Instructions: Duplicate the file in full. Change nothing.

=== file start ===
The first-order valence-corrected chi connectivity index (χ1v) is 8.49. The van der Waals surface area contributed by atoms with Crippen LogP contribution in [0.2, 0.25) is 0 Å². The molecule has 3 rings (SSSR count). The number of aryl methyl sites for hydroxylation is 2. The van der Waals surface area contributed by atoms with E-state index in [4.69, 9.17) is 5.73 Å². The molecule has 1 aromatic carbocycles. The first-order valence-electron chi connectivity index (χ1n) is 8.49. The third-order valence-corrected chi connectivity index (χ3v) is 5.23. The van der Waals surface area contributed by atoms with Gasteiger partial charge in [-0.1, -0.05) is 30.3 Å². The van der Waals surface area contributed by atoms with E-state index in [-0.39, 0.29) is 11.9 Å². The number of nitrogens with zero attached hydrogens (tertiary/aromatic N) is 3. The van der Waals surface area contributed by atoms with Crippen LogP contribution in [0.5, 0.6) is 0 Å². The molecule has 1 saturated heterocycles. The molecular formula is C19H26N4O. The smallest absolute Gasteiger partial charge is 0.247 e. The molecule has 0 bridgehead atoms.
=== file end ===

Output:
The first-order valence-corrected chi connectivity index (χ1v) is 8.49. The van der Waals surface area contributed by atoms with Crippen LogP contribution in [0.2, 0.25) is 0 Å². The molecule has 3 rings (SSSR count). The number of aryl methyl sites for hydroxylation is 2. The van der Waals surface area contributed by atoms with E-state index in [4.69, 9.17) is 5.73 Å². The molecule has 1 aromatic carbocycles. The first-order valence-electron chi connectivity index (χ1n) is 8.49. The third-order valence-corrected chi connectivity index (χ3v) is 5.23. The van der Waals surface area contributed by atoms with Gasteiger partial charge in [-0.1, -0.05) is 30.3 Å². The van der Waals surface area contributed by atoms with E-state index in [-0.39, 0.29) is 11.9 Å². The number of nitrogens with zero attached hydrogens (tertiary/aromatic N) is 3. The van der Waals surface area contributed by atoms with Crippen LogP contribution in [0.5, 0.6) is 0 Å². The molecule has 1 saturated heterocycles. The molecular formula is C19H26N4O. The smallest absolute Gasteiger partial charge is 0.247 e. The molecule has 0 bridgehead atoms.